Welcome to Scribd, the world's digital library. Read, publish, and share books and documents. See more
Standard view
Full view
of .
Look up keyword
Like this
0 of .
Results for:
No results containing your search query
P. 1
McClymont article

McClymont article

Ratings: (0)|Views: 522 |Likes:
Published by david_green1985

More info:

Published by: david_green1985 on Feb 28, 2011
Copyright:Attribution Non-commercial


Read on Scribd mobile: iPhone, iPad and Android.
download as PDF, TXT or read online from Scribd
See more
See less





March 
S the Labour party begins renewing itself in opposition,attention inevitably turns to Labour’s history – and,specically, previous episodes of Labour renewal. Of particularinterest is ‘revisionism’, associated with the Gaitskellites of thes and frequently cited by the New Labour modernisers of the s and s as an inspiration.Revisionism’s inuence lies less in any particular policy prescriptions (policies right for the society of the s or even thes are unlikely to be right for the society of the s) than inits method.  Tony Crosland’s Future of Socialism is the classic text,from which two relevant lessons emerge. The rst is the dangerof conating ‘means and ends’ or, as we might put it, policies andprinciples. This trap is best avoided by beginning any period of renewal with a simple question: what is the ‘end’ – the fundamentalobjective – of the Labour party? Answering this question is notstraightforward: though Crosland and New Labour both saw theparty’s fundamental objective as ‘equality of opportunity’, whatthose original revisionists and New Labour understood by thisconcept was in reality very different. Yet only by dening the endsof Labour circa , can we begin to will the means.The second revisionist lesson is the importance of studyingthe society in which we live. Revisionists saw the world ascomplex and rapidly changing; as such, they understoodthat politicians were always running to stand still inidentifying social change. The revisionist answer to thisperennial problem was a deep and continuing engagementwith Britain’s leading economists, sociologists, and socialscientists. To absorb the latest social science, and reecton its implications for politics, was to equip Labour with ananalysis of social change – one against which to measure theinstincts and intuitions that politicians inevitably bring topolicy development.The policy review announced by Ed Miliband and headed by Liam Byrne is therefore welcome. It offers a vehicle for analysinghow Britain’s economy and society have changed since ; itoffers a chance to engage with the electorate and assess whatwe got right in government, what we got wrong, and how thetectonic plates of social change shifted under our feet duringLabour’s  years in government.Support ebbed away after the superb  election result.But it was the further erosion of support after  which wasdecisive. Political scientists suggest that after  the collapseof Labour’s vote was above all else a collapse in support amongthe skilled working class Cs and Cs. This collapse began in and was driven by rising unemployment and asqueeze in living standards.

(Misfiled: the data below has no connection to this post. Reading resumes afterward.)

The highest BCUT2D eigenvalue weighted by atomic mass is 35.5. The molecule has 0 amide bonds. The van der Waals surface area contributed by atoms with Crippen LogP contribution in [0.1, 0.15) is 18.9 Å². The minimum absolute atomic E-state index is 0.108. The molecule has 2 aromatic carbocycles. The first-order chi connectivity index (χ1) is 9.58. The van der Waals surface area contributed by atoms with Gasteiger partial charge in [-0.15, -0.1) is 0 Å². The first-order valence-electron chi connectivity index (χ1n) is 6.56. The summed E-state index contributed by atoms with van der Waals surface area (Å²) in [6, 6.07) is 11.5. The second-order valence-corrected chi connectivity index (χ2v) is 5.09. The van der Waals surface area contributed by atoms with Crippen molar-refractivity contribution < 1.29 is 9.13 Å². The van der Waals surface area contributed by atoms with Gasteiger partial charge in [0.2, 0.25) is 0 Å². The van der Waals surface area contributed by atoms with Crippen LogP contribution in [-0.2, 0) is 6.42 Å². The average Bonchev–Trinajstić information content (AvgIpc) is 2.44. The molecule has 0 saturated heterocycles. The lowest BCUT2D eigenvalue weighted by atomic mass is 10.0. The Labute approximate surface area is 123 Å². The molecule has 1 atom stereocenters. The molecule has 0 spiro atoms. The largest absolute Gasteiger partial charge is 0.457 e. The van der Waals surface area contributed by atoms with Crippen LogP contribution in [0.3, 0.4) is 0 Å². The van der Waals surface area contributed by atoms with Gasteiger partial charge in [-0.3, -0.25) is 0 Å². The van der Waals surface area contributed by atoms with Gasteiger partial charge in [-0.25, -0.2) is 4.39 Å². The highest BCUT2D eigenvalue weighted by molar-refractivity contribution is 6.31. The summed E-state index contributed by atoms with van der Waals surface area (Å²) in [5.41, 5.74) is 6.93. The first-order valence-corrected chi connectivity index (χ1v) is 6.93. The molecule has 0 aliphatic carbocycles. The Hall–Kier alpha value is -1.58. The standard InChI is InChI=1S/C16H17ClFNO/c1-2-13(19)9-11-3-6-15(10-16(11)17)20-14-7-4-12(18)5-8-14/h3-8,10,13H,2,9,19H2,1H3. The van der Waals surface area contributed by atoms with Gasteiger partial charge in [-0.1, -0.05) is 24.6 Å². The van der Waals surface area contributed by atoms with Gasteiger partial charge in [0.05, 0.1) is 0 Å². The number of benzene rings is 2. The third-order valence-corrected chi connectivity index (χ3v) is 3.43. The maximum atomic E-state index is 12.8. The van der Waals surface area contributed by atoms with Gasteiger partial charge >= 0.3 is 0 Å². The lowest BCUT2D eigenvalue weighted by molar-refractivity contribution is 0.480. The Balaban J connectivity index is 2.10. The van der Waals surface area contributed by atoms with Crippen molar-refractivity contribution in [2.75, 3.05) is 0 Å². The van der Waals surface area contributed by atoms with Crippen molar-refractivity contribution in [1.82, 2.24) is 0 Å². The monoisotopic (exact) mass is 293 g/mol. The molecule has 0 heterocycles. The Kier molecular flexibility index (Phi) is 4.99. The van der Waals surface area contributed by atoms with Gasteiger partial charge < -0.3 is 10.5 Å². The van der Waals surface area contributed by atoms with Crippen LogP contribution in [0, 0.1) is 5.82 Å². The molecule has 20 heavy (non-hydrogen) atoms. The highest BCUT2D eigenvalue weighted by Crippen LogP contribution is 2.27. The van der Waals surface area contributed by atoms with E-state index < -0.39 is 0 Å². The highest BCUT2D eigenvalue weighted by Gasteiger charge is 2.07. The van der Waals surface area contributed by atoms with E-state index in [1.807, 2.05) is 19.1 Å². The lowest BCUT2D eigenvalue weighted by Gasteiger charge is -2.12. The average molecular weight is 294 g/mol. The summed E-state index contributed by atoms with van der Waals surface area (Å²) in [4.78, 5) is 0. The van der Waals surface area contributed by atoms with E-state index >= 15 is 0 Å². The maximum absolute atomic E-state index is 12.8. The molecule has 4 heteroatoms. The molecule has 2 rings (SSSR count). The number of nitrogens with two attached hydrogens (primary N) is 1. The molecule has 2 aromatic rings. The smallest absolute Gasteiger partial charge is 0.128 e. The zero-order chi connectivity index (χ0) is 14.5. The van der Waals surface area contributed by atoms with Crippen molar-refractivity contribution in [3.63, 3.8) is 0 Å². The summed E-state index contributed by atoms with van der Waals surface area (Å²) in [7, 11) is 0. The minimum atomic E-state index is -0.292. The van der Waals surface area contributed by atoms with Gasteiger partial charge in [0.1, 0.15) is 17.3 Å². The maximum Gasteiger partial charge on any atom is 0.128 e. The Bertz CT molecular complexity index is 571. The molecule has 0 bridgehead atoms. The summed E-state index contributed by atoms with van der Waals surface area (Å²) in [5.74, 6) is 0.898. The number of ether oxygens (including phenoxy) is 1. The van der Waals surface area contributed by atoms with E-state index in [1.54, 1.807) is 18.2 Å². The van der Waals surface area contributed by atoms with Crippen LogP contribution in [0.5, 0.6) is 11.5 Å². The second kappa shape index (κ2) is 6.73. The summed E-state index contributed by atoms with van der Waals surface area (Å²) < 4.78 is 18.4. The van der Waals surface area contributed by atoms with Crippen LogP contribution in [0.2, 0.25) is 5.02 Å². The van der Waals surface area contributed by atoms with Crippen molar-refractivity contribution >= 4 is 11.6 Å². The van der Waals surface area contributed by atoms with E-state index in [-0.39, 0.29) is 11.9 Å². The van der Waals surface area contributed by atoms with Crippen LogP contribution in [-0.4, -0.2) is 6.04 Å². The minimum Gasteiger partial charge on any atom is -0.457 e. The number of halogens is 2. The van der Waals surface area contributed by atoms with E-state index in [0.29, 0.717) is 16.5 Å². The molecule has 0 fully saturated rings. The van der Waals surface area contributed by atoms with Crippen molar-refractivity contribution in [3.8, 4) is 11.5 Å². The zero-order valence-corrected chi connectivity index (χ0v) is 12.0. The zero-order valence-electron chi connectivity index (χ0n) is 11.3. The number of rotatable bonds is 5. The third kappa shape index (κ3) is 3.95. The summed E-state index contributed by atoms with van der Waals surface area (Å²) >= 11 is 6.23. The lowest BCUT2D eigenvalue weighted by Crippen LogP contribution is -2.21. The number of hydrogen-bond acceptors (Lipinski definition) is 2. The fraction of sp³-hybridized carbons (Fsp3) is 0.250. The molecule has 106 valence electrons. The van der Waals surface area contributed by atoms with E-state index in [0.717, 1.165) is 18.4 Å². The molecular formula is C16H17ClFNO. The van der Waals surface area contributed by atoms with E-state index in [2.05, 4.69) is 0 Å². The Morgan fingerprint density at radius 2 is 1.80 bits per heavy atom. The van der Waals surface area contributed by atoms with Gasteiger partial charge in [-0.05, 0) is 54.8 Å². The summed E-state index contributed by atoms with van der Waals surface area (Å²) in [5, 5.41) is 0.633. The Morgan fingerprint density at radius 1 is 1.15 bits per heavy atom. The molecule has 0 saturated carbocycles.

Revision notes
The past can serve as a guide for our future, but Labour’s latestbout of revisionism must engage with society as it evolves, writes
Gregg McClymont
March 
What lessonscan we learn fromthe revisionism of Tony Crosland,Hugh Gaitskell andTony Blair?

You're Reading a Free Preview

/*********** DO NOT ALTER ANYTHING BELOW THIS LINE ! ************/ var s_code=s.t();if(s_code)document.write(s_code)//-->